I love Lauryn Hill’s music. Like many of you, I grew up with her—in tandem with her, really; when Lauryn and I were both 18, our black student union booked a then relatively-unknown New Jersey rap group called the Fugees to perform in the cafeteria of our small liberal arts college in New York. And when I was trying to extricate myself from an abusive relationship in my early 20s, “Ex-Factor,” “I Used to Love Him” and “Hurts So Bad” were my soundtrack. And the next time I fall in love, I hope it feels like “Water,” because I ain’t felt that way in years.
So, trust me when I say that nothing here is intended in any way, shape or form to be slander of the legendary Lauryn Hill. But despite my decadeslong admiration for her talent, “style icon” has never been the first phrase that comes to mind when I think about her.
Currently, Hill is officially back in the public eye—and likely appearing at a venue near you—as she tours in celebration of the 20th anniversary of her instant classic solo debut, The Miseducation of Lauryn Hill (indisputably one of the best albums of all time). And unsurprisingly, there’s also been renewed interest in her style, which could best be described as “eclectic,” if at times downright eccentric.
So when Vogue recently began writing headlines about Hill that included phrases like “major fashion moment,” I admittedly went into thinking face-emoji mode. Because though she’s long had a penchant for big designer labels—and lately, outrageously big skirts—do daring fashion choices a style icon make?
Perhaps not, but to be fair: Is Hill’s style, however idiosyncratic, any more or less avant garde or experimental than her closest contemporary, Erykah Badu? And yet, unlike Badu, Hill has rarely if ever been credited with big trends (like mainstreaming the headwrap) or placed at the center of major fashion campaigns—that is, until now.
In tandem with her tour, Hill has now taken on the first fashion campaign of her storied career—now as the newest face of American legacy brand Woolrich, starring in their appropriately titled “American Soul” campaign. Captured by photographer Jack Davison and styled by Rihanna stalwart Mel Ottenberg, Hill’s offbeat style blends seamlessly with the label’s rustic aesthetic, creating a decidedly modern interpretation of the American classics the brand is known for.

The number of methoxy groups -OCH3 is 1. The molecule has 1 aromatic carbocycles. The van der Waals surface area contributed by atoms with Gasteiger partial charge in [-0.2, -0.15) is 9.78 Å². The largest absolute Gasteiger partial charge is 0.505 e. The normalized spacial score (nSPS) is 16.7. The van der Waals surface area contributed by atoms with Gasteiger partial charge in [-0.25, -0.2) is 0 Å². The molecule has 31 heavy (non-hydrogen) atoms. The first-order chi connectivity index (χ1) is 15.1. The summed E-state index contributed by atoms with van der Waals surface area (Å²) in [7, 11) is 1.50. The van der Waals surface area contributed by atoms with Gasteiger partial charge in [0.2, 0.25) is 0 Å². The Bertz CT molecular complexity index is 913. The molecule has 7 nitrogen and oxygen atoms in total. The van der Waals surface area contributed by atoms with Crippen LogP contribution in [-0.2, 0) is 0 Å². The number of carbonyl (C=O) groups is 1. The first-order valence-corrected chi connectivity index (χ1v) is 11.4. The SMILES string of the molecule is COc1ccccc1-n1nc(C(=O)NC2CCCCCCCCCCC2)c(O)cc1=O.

In fact, Hill collaborated with the brand on reworked pieces for the series, which feature embellishments like heavy beading and screen-printed imagery of her face and “Miseducation” on parkas and pea coats. According to British Vogue, Hill herself produced 30 sketches for jacket designs alone, drawing on her own decades-long experience designing and customizing her own wardrobe.
“Lauryn Hill does what Lauryn Hill wants to do,” Ottenberg told the magazine. “She marches to her own beat, and with this project she got to completely show her instincts as a creator. So much of her vibe is in the pictures, it’s so cool.”
Some of that vibe may also have been due to the fact that for the Woolrich campaign, Hill returned to same Harlem theater where she filmed the video for her first solo single, “Doo Wop (That Thing).” As a result, there is the sense of a full-circle journey for the singer, further enhanced by the classic silhouettes.
“We had her in all these really wild looks that symbolize who she is now as an artist, and the new approach of Woolrich,” Ottenberg told Vogue.“It was fun to style Lauryn in outfits that display real American grit. These pieces have been part of the American vocabulary for over a hundred years, and they are definitely part of my soul as a stylist, and Lauryn’s identity.”
But perhaps the most incredible aspect of the campaign is its promotional video, which is set to Hill singing a gorgeously stripped-down version of “Ex-Factor” with piano as her only accompaniment, proving without a doubt that she does indeed still have “that thing.”
So seductive is the entire effect that I began to rethink my assessment of Hill’s personal style (which, admittedly, I hadn’t paid much attention to since the early aughts). So I created a little retrospective, just to see if memory served me correctly.
And you know what? There was some good—and some really good—as well as some bad, and some just plain ugly. But looking at Hill’s style evolution over the past nearly two decades, the biggest takeaway was that she was (and likely still is) ahead of her time. In much the same way that she paved the way for a new generation of raw and soulful singers (notably, Amy Winehouse and Adele both credited her as an influence, among others), Hill was a prototype for proudly quirky and fashion-forward black girls (Solange comes to mind, as does SZA) who aren’t afraid to experiment and make mistakes.
So, whether we call her a style icon, or just plain icon, perhaps there’s only one thing to know about the indelible influence of Lauryn Hill: She was arguably one of the originators, long before it was fashionable.